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          Case Study Structure
 Background and Intro
 Alternative Approaches and Selected Implementation
 Pros and Cons
   • Specifics on attack vectors
   • Ramifications on advanced computing
   • etc

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                SALSA Overview

 Technical steering committee composed of senior campus
  security architects
   • Create understanding in the community regarding the multiple aspects of
     security as it applies to advanced networking
   • Advise on deliverables that address need of members and produce
     tangible benefits
 Prioritizing opportunities and identifying resources
   • Focused activities
   • Interested in R&D security topics that can be smoothly transitioned to
   • Intended to complement other activities in the Internet2/EDUCAUSE
     Security Task Force

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 Chair: Mark Poepping, CMU
 Founding members drawn from the Security at Line
  Speed Workshop – e.g. Jeff Schiller (MIT), Terry Grey
  (UW), Jim Pepin (USC), Doug Pearson (Indiana),
  Chris Misra (UMass), Steve Wallace (Indiana),
  Rodney Petersen (EDUCAUSE), James Sankar
  (Ukerna), etc…
 Working on a charter
 Minutes, etc at

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          Possible SALSA Priorities
 Developing core security architecture
   • Common campus network reference model
   • Common R&E internet network reference model
   • Nomenclature and architecture
 Additional case studies for S@LS and revisit the
 Increase data collection, sharing and integration
  between security researchers and backbone activities
 Net Authentication/Authorization
 Federated Security Services and Capabilities

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                  Data Sharing
 Assemble knowledge, experience and tools to identify useful
  security data to be directed towards a comprehensive,
  operational security solution
 Identify associated privacy issues.
 Working with REN-ISAC on plan, process and structure to
  share data:
   •   Data guidelines
   •   Information exchange frameworks
   •   Sharing agreements
   •   Escalation process
 Increase integration and sharing between security researchers
  and network backbone activities (e.g., diagnostics, Abilene
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                   Network AuthN/AuthZ
 Identify areas where middleware technologies can support
  intra and inter-realm security
 Network access controls may depend on
   •   The identity of the user
   •   The identity of the device
   •   The state of the device (scanned, patched, etc)
   •   The role of the user
   •   Other
 Initiating organized activities to develop network authentication
  and authorization architectures and sample implementations,
  including responding to the TERENA mobility TF

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           Federated Security Services
Federated networks
   • Share a common network substrate
   • Share a common trust fabric
   • Together they could permit…
Collaborative incident analysis and response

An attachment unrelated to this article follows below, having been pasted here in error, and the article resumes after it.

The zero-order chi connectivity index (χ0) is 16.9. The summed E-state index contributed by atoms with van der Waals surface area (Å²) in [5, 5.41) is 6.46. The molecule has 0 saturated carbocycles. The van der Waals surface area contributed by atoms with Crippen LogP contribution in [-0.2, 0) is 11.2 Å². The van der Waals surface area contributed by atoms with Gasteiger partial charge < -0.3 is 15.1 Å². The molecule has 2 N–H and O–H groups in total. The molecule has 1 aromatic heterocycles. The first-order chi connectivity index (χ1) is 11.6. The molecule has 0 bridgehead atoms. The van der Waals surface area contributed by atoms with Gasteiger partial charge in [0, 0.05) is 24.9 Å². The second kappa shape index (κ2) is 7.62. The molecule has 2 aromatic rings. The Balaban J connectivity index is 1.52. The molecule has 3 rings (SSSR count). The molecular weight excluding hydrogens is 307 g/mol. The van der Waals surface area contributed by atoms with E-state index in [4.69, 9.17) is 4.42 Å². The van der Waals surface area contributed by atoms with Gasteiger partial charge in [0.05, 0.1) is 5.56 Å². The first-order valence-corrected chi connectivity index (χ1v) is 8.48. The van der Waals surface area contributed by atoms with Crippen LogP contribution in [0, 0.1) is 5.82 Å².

• Network-wide views
   • Leveraged diagnostic help
   • Ability for automated tools to use distributed monitors
   • Protect privacy at several layers
Security-aware capabilities
   • Trust-moderated transparency
   • Integrated security/performance diagnostics
Moving it into the broader Internet

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            Collaborative Incident Analysis
Moving beyond the “border” to see network-wide views
   • I’m seeing activity X? Are others seeing it? What variants are they
     seeing? Real-time attack recognition
   • From the central observatory, let me see the full address of the
     attacking node at site Y in the federation
   • I’m seeing an attack ostensibly from source address z at enterprise Y.
     Let me look at logging within site Y to verify
   • Correlate signatures and traffic among sites A-Z to provide an early
     warning system of DDOS
   • Let external experts from site Z examine our forensic information to
     assist our diagnostics
Requires federated backbone (meters, log files, etc) and
 federated trust fabric (for scaling, role-based access control,
 contact info, etc.)

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          Collaborative incident analysis
Scaling requires managing large data sets
  • Centralized – the Abilene Observatory, perhaps others
  • Distributed – on a per enterprise level
Which in turn requires a clear data model
  • Common event records, likely distilled and reformatted from
    native logs
  • Is enterprise-level security sufficient
And also pluggable modules for harvesting records by
And also a trust fabric that permits multiple levels of
 authentication and fine-grain authorization

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           Federated Security-aware
Federated user network authentication for on-the-road science
Control spam through federated verification of sending
Tell me which firewall is dropping which service request
Permit end-end videoconferencing through firewalls and NATs
Allow enterprise-specific patching paradigms to coexist
Create end-end transparency for use of Grids
Personal firewall configuration based on authorization

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         Moving it into the broader
Picking approaches that are deployable and build on
 embedded bases
Federated substrata among those on common
Interfederation issues – how hard will they be
International discrepancies in privacy
International IdSP’s - legalisms

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           Advancing Network Security
 An architecture instead of piece parts
   • Too many parts with too much interactions
   • Diagnostic hell and innovation ice age
   • Current approaches are doomed anyway…
 Federated services and possible market making
   • Inter-institutional authn/z activities
   • Perhaps, with funding and trust, other federated security tools
     and services